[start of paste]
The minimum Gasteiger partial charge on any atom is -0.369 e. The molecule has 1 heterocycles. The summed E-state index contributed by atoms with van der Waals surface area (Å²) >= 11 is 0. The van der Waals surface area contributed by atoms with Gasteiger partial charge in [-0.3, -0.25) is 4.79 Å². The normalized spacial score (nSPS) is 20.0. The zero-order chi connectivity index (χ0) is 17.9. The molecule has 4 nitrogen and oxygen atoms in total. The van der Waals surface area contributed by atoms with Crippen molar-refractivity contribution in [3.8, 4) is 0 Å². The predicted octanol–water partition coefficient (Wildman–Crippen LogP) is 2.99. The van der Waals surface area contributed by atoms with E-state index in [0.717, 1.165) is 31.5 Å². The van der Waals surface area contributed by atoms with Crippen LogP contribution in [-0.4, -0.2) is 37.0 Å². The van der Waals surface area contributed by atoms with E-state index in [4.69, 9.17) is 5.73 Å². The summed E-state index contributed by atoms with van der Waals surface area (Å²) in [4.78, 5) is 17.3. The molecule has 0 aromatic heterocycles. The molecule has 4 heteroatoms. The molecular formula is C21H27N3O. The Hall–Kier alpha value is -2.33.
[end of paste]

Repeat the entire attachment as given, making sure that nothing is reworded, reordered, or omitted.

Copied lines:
The minimum Gasteiger partial charge on any atom is -0.369 e. The molecule has 1 heterocycles. The summed E-state index contributed by atoms with van der Waals surface area (Å²) >= 11 is 0. The van der Waals surface area contributed by atoms with Gasteiger partial charge in [-0.3, -0.25) is 4.79 Å². The normalized spacial score (nSPS) is 20.0. The zero-order chi connectivity index (χ0) is 17.9. The molecule has 4 nitrogen and oxygen atoms in total. The van der Waals surface area contributed by atoms with Crippen molar-refractivity contribution in [3.8, 4) is 0 Å². The predicted octanol–water partition coefficient (Wildman–Crippen LogP) is 2.99. The van der Waals surface area contributed by atoms with E-state index in [0.717, 1.165) is 31.5 Å². The van der Waals surface area contributed by atoms with Crippen LogP contribution in [-0.4, -0.2) is 37.0 Å². The van der Waals surface area contributed by atoms with E-state index in [4.69, 9.17) is 5.73 Å². The summed E-state index contributed by atoms with van der Waals surface area (Å²) in [4.78, 5) is 17.3. The molecule has 0 aromatic heterocycles. The molecule has 4 heteroatoms. The molecular formula is C21H27N3O. The Hall–Kier alpha value is -2.33.